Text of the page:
Trish: It’s 17 years since I was in Ulaanbaatar, taxis did not exist then, you simply flagged down a passing car and if the driver was willing, he took you where you wanted to go. There was a generally agreed rate for his petrol. I expect that is different now?
Uuganaa: There are taxis, but you are right, you can still flag down a car and they can take you. The traffic is so much busier now. In Ulaanbaatar, they sometimes have a temporary system that certain cars are not allowed to be on the road on certain days depending on the last number of their licence plates to try and keep the traffic in control. A lot of shopping centres have opened recently and many of my friends work for the new mining companies as they speak both English and Mongolian.
Trish: How did you become aware that ‘Mongol’, the name of your ethnic group, is misused in the West to refer to Down’s Syndrome?
Uuganaa: In my teens, when I started learning English I saw it in a dictionary. I was startled by it, but I didn’t know the background history then.I experienced and learnt the history after Billy’s diagnosis.
Trish: How aware are people in Mongolia that their name is still misused here.
Uuganaa: Most people are not aware of this misuse. Of course, everyone is a Mongol in Mongolia and they are very proud of their roots. When I visited in 2012, I spoke on the national news and was interviewed on one of the TV morning shows. For some people, that was the first time they heard about it. On the other hand, when Mongolians travel abroad they come across this term. Many Mongolians have started telling me what had happened to them since hearing about my campaign. I’ve heard from Mongolians in France, UK, Netherlands, South Africa and the USA.
Trish: How do you tackle this problem in your book? Is that the main reason you wrote it?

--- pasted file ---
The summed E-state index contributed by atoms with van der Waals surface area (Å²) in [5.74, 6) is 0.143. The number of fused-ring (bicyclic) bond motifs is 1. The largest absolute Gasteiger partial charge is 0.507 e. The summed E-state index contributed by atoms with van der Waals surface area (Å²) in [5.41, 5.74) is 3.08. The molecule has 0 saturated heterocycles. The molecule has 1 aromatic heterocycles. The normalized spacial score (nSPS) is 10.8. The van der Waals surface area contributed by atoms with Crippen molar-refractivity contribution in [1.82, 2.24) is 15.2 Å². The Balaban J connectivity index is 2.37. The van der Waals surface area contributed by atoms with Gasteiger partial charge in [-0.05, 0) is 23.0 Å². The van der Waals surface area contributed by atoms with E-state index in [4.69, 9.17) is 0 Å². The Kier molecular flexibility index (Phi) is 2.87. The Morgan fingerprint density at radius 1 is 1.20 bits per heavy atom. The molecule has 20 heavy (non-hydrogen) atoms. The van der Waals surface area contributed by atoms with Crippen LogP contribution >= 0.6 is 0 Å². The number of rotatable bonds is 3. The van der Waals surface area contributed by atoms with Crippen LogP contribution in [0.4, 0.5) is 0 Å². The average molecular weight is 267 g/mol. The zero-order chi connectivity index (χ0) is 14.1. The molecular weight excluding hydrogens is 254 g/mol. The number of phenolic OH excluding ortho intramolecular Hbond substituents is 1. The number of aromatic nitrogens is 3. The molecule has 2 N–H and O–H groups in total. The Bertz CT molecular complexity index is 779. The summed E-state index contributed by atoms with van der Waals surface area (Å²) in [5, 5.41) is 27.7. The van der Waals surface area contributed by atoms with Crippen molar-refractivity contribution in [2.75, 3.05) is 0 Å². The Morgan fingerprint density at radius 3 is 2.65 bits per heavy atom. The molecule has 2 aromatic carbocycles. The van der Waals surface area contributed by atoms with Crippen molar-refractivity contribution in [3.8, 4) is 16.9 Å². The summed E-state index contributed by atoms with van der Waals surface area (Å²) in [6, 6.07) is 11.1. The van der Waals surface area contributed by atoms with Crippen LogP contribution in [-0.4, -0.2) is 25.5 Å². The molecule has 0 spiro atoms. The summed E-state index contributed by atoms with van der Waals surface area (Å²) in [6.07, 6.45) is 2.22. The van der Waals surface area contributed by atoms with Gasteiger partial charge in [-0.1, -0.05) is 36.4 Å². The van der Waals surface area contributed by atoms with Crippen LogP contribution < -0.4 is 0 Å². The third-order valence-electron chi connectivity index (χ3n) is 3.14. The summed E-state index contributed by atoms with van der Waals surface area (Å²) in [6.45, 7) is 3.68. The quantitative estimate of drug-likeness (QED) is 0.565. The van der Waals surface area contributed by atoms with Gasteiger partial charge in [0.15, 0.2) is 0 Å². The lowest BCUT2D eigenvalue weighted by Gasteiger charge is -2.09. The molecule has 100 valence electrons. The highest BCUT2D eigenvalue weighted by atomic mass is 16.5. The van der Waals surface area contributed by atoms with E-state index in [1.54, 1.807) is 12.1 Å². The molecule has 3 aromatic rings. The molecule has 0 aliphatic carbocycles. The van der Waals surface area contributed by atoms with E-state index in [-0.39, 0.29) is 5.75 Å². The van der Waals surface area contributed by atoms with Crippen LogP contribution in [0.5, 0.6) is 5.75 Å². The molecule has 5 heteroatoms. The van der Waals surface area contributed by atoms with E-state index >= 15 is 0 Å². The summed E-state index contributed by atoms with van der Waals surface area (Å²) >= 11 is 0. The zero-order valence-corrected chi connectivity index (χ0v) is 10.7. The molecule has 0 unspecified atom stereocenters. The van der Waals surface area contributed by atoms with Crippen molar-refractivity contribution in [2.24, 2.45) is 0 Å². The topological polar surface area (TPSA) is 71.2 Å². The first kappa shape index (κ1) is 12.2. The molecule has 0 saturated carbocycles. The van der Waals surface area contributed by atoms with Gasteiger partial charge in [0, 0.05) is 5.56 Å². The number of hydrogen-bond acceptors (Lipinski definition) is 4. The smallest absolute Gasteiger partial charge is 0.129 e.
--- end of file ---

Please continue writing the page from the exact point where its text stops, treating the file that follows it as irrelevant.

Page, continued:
Uuganaa: My book is a memoir, so I take the reader on a journey and show what happened and how it happened. There is no ‘educational’ lecture or blame involved. It’s simply a human story.
No, it’s not the main reason I wrote it. I wrote the book in memory of our son Billy and for my other kids to one day know their background history especially because they are growing up in Scotland. They don’t really know what my childhood was like and how I came to Britain.
Trish: In what other ways do you campaign?
Uuganaa: I use social media because it’s immediate. I also blog using stories and I’m working with local Down’s Syndrome associations to reach medical workers, teachers and the general public.
Trish: Do you think the situation is improving?
Uuganaa: It’s a complicated concept with many angles, meanings and spread around the world. I think it depends on the country, region and the culture. For example, in North America it seems almost non-existent whereas in Lebanon they have been campaigning for a year to stop using the word mongol and added the word to their official blacklist of insults. In UK, I’m sad to say that it’s in fashion amongst some young people. The latest use is in skateboarding language. ‘Push mongo’ means pushing the skateboard with their wrong foot.
Trish: The publication of Mongol can only help. I’m looking forward to reading it and wish you every success. It deserves to do well after winning the Janetta Bowie Chalice for a Non-fiction book award from the Scottish Association of Writers’ Conference in 2012. And I noticed that your publisher, Saraband Books, recently won the Saltire Society award for the Scottish publisher of the year. This sounds a winning combination.
Uuganaa: Saraband are a fantastic publisher and I’ve enjoyed working with them. Thank you for speaking to me Trish. It’s been a pleasure meeting you.
Trish: It’s been a delight to learn more about you Uuganaa, thank you for sharing so much with us. And for those of us living at the other end of the planet, the paperback edition of Mongol can be ordered from The Book Depository freight free.
UPDATE: This interview took place shortly before Mongol was released in paperback in January 2014. It has since become a bestseller – Congratulations, Uuganaa!